This weekend’s fall finale of Doctor Who was another whopper, especially for my tissue box. Just as many other Doctors have done before, our 11th Doctor had to bid a fond and sudden farewell to his companions, Rory and Amy Williams. Although their departure may come as a relief to some Whovians, this guy isn’t so jovial.
This season seemed to hold no surprises when it was announced, through commercials, that “The Ponds” were exiting the show during the fall finale. I was sure that this aggressive marketing campaign would be a fatal flaw and it would cause me to be less emotional about the inevitable fact that it was Amy and Rory’s time to go. But, I found that the marketing campaign itself was part of the storyline, explaining away the quick pace the episode took to do away with The Ponds.
But, instead of spoiling the moment by writing a half-hearted summary, I’ll direct you towards a short cast interview about the episode. I feel that this is an episode that you’ve just got to see. I can’t possibly do it any justice, and I won’t even try.
I started my journey with the Doctor maybe little more than a month back. Before that, I refused to give the show a chance. Once, I called the program “retardis,” which was both a poor choice and a horrible play of words. Doctor Who is much more than that, it’s “fan-tardis!”
Okay, that was horrible, too.
On a whim, I decided to give the show a try. Boy was I in for a treat. After only two episodes or so, I ended up crying for the first time. The episode that broke the dam and filled my heart with Who was “A Good Man Goes To War.” In that episode, I first cried when Amy lost her baby girl, Melody. I associated the feelings with the thought of losing my own daughter, and it was heartbreaking. The second moment came when the young female soldier, who was important to the episode, passed away after talking to Amy.
If you haven’t seen the episode from Season 6, check it out on Netflix.
I’ve cried many times since then over episodes such as “The Doctor’s Wife,” an episode in which the TARDIS becomes personified in an unlucky woman on a trash planet. Another was the episode entitled “The Almost People,” an episode where these creatures called “gangers,” which were used instead of living humans to do hazardous work, become self-aware after a solar storm and attempted to live their “lives” as their human hosts. But, the most heartbreaking episode, to me, was the episode called “The Girl Who Waited.”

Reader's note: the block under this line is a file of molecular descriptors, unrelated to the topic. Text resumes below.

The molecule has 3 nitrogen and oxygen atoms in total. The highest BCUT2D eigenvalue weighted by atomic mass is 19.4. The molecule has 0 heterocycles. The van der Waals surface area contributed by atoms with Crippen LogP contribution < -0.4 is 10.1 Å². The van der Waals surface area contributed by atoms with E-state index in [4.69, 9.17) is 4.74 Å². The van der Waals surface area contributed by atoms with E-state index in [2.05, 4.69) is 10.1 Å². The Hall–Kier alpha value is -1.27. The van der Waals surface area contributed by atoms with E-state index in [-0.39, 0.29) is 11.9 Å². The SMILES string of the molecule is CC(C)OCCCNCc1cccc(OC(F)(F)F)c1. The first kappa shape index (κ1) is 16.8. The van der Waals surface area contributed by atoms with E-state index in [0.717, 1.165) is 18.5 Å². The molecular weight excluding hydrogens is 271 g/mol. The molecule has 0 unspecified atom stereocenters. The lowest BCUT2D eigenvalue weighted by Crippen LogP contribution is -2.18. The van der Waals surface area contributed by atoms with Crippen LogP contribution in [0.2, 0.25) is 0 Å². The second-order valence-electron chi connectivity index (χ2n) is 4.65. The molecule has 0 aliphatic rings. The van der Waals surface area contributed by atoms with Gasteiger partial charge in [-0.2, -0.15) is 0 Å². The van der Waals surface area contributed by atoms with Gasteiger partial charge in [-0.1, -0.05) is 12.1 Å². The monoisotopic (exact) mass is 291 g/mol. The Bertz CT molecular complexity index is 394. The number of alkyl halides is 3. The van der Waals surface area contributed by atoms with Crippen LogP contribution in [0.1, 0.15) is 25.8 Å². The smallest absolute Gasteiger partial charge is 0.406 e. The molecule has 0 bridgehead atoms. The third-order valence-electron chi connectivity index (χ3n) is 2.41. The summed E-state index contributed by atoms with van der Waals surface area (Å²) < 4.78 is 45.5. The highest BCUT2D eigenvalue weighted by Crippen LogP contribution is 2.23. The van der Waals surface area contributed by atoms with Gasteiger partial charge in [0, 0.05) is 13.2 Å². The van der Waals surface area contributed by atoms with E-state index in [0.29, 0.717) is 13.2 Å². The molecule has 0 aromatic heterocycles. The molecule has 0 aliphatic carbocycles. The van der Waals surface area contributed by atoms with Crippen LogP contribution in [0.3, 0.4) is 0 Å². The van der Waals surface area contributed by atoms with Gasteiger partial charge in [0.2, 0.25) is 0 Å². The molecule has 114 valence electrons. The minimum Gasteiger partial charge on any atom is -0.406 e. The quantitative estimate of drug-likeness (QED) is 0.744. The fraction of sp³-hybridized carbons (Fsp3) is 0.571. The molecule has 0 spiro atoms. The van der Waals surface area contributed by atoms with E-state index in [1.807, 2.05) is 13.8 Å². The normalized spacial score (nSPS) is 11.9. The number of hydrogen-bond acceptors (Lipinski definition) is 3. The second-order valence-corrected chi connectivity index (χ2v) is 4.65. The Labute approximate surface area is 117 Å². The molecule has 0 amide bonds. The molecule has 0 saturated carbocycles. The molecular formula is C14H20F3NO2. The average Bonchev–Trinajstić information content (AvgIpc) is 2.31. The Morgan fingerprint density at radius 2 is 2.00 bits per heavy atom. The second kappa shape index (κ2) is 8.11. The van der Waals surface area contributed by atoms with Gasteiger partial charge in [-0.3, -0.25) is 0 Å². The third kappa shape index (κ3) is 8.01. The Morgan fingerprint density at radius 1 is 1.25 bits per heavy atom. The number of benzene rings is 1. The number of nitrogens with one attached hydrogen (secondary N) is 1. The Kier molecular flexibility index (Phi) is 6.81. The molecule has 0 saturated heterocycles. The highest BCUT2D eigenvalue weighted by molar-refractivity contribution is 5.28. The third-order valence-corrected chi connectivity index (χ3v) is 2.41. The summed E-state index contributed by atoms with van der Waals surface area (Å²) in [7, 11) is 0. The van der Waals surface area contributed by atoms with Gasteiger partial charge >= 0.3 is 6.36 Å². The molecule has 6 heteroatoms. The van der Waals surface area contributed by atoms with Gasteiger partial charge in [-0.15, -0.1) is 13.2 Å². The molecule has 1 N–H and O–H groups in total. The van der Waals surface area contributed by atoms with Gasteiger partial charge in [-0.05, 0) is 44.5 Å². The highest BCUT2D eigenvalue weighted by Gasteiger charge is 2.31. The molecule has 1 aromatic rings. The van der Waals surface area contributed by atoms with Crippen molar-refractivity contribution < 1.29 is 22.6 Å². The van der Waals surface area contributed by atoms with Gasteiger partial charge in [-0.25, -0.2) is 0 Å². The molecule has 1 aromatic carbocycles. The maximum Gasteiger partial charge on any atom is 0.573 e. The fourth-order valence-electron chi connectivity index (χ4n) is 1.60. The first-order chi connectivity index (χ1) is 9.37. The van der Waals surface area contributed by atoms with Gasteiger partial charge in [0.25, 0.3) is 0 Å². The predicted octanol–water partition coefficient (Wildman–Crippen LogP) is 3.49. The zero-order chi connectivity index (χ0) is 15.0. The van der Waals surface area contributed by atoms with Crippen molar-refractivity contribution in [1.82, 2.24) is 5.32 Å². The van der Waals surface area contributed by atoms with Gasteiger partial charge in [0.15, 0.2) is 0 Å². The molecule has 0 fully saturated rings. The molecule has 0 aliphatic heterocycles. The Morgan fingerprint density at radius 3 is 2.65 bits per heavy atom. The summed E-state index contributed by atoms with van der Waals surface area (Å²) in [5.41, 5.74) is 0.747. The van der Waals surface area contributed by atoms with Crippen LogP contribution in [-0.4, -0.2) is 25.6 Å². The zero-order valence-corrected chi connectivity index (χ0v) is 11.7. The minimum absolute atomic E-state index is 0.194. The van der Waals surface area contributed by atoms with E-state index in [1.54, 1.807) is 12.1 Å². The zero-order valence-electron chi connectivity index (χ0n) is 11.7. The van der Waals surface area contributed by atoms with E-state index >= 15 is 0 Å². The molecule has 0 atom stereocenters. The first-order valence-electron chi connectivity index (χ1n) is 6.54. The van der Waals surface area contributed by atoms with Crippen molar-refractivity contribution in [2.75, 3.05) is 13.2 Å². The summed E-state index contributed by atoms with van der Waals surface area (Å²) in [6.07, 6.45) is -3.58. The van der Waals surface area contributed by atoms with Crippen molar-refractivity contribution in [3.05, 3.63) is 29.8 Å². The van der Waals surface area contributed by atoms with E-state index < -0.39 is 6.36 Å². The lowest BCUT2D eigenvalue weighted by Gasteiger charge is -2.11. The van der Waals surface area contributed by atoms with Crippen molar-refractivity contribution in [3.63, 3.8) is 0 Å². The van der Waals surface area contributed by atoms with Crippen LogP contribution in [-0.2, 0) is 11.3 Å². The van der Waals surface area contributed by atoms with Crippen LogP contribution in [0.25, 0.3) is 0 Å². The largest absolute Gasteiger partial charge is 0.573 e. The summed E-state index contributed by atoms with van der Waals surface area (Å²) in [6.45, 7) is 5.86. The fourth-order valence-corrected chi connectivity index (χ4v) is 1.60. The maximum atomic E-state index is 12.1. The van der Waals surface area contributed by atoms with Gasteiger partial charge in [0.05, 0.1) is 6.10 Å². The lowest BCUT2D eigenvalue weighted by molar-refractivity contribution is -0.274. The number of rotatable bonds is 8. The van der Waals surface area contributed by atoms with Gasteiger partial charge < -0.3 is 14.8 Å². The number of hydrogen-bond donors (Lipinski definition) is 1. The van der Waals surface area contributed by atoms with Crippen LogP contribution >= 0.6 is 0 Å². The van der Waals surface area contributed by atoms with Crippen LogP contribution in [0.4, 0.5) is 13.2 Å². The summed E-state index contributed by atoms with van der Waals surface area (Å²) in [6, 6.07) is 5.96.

What I saw through my tear-filled eyes was such a beautiful piece of art. In the episode, Amy was separated from The Doctor and Rory after she enters a different room at this martian facility called Two Streams. It turns out that she is trapped in a time stream that moves much faster than the one the Doctor and Rory are in. From the Doctor’s calculations, Amy has one hour before she dies from old age. So, the Doctor and Rory must find a way to bring the present Amy back before it’s too late. But, when Rory enters Amy’s stream, he finds an Amy thirty years older and calloused by years of fighting robots. In the end, Rory must make a heartbreaking choice. Does he save the young woman he loves or the older woman he loved and left to die?
There is a scene near the end of the episode where, as Rory, Amy and Amy are running back to the TARDIS, the Doctor makes the choice to lock the older Amy outside. Rory is torn, but the Doctor pleads for him to leave her behind. Rory sees the older Amy as the woman he loves and the older Amy sees their departure as a death sentence. If they were to leave, she would cease to exist and the past 30 years that she had endured would have been for nothing. But, in her knowledge of time, space and the Doctor, she came to accept the fact that it was not the best decision to come inside the TARDIS after all. It would only cause more problems than it would solve. She pleaded for Rory to leave her behind.
Now that The Ponds have exited the show, I feel as morose as the Doctor. In my short time in following the Doctor, especially the 11th Doctor, I’ve come to love Rory and Amy. Now that they are gone, I feel lost. Who will come next (Don’t tell me, because I know)? Will they be as good as The Ponds? Is this what it felt like to lose Rose Tyler or Martha Jones or Donna Noble? Can my heart beat for a new companion again? Only time can tell if I will be whole again, and that is something no amount of TARDISES (TARDI?) or sonic screwdrivers can fix.
So long, Ponds. May our past be your happiest present and future.